• Lawrence Coomber says

      Ned you sound a bit surprised about Origin reducing your feed in tariff?

      There are only two possible directions for FITs to ultimately go over time: (1) Up, or (2) Down.

      Option (1) Up: seems highly improbable. That locks option (2) in.

      The take away point is clear for all to understand: FIT is a diminishing resource for all On-Grid customers: Only the time frame to get to zero FIT differs from place to place.

      Lawrence Coomber

  14. Sid Samarth says

    Good piece Ronald, lots of viewpoints there. Made me to think of an elementary question. Why is FiT offered? And what influences it? My understanding was it is an incentive driven by the 2030 target for renewable energy? Please enlighten me.

    Kind regards,


    • Ronald Brakels says

      Feed-in tariffs are separate from the Australian 2030 Renewable Energy Tariff. Originally high feed-in tariffs were offered by states to encourage the uptake of rooftop solar. At the moment feed-in tariffs mainly compensate households for the wholesale cost of electricity during the day, although there are other financial benefits to the grid from having distributed solar supply energy to it.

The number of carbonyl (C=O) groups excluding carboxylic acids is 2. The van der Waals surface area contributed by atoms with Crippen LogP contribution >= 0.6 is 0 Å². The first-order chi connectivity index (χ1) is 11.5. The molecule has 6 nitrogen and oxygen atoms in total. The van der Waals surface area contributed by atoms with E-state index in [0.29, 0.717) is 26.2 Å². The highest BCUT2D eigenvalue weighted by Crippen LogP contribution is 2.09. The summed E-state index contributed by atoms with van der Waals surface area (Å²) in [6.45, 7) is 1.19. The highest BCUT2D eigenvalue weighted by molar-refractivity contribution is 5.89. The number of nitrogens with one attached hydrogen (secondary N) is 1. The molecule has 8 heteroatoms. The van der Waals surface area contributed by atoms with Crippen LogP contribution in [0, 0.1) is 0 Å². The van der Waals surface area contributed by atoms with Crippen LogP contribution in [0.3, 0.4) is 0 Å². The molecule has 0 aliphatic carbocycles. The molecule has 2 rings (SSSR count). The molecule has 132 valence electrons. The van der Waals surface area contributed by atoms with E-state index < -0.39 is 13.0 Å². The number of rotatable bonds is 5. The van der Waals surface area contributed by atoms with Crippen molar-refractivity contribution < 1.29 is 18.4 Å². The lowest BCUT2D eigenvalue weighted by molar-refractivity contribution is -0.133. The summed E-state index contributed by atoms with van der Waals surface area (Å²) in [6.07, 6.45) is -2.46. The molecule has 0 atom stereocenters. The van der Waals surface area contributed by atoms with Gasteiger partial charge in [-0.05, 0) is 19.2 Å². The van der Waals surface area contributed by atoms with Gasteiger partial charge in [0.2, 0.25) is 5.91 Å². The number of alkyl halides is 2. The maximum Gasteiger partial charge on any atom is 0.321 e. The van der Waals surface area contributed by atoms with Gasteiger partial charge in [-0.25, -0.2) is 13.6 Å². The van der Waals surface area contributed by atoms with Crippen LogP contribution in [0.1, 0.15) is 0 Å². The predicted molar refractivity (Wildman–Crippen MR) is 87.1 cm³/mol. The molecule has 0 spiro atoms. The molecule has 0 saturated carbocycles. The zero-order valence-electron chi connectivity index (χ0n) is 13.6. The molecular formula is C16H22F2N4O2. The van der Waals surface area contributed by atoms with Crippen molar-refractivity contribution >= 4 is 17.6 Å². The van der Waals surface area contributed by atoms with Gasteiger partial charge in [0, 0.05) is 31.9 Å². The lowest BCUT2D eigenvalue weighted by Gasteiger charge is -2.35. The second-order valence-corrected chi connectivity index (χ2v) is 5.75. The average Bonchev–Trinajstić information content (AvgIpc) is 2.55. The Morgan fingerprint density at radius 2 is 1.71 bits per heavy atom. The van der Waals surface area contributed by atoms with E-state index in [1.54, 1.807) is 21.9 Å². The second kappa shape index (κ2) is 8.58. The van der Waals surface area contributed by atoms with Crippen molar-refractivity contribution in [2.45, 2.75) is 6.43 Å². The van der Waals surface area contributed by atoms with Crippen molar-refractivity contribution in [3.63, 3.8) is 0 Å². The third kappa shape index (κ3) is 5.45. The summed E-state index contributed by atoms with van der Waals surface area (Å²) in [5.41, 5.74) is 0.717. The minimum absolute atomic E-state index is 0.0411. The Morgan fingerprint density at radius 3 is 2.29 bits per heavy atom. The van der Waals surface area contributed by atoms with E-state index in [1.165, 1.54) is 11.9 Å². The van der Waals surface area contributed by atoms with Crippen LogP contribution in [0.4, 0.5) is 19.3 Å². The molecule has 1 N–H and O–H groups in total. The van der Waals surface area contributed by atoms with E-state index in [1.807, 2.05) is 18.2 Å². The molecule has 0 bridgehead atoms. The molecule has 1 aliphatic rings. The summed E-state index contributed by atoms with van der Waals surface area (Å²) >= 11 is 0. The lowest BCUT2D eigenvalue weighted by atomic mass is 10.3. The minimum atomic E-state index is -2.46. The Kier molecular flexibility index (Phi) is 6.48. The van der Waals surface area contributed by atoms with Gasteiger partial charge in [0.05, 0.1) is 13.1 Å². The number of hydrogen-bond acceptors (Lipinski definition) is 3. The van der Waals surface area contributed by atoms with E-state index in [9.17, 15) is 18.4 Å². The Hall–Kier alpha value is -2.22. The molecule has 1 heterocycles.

15. Adam Tanner says

    Feed in tariff….ZERO!
    I’ve just begun looking to install solar on my new house being built. I’ve had two companies both try to complete a pre-approval for our solar and see what export we could get approve. Both came back zero! So we currently can’t get anything for the solar panels we plan to install. I will have to redo the numbers on a 0 cent feed in tariff now to see if this is something I should still follow. Why is this the case? Junortoun Victoria 3551

    • Ronald Brakels says

      Sorry to hear you can’t export anything, Adam. There is a limit to how much solar power local grids can accept without being upgraded and it unfortunately sounds like your area has reached its limit. It can still be financially worthwhile to get solar, but it may be necessary to get a relatively small system to keep the payback time reasonable. I wrote about this here:


      • Adam Tanner says

        Thanks for the response Ronald. Your linked article was a good read and makes sense. I’ll have to run the figures again on the system I was looking at size wise and try to get a more “right” size for our consumptions. Hmmm maybe I write to some local PM to get them to upgrade the network….I’m sure that won’t take long to change things. ?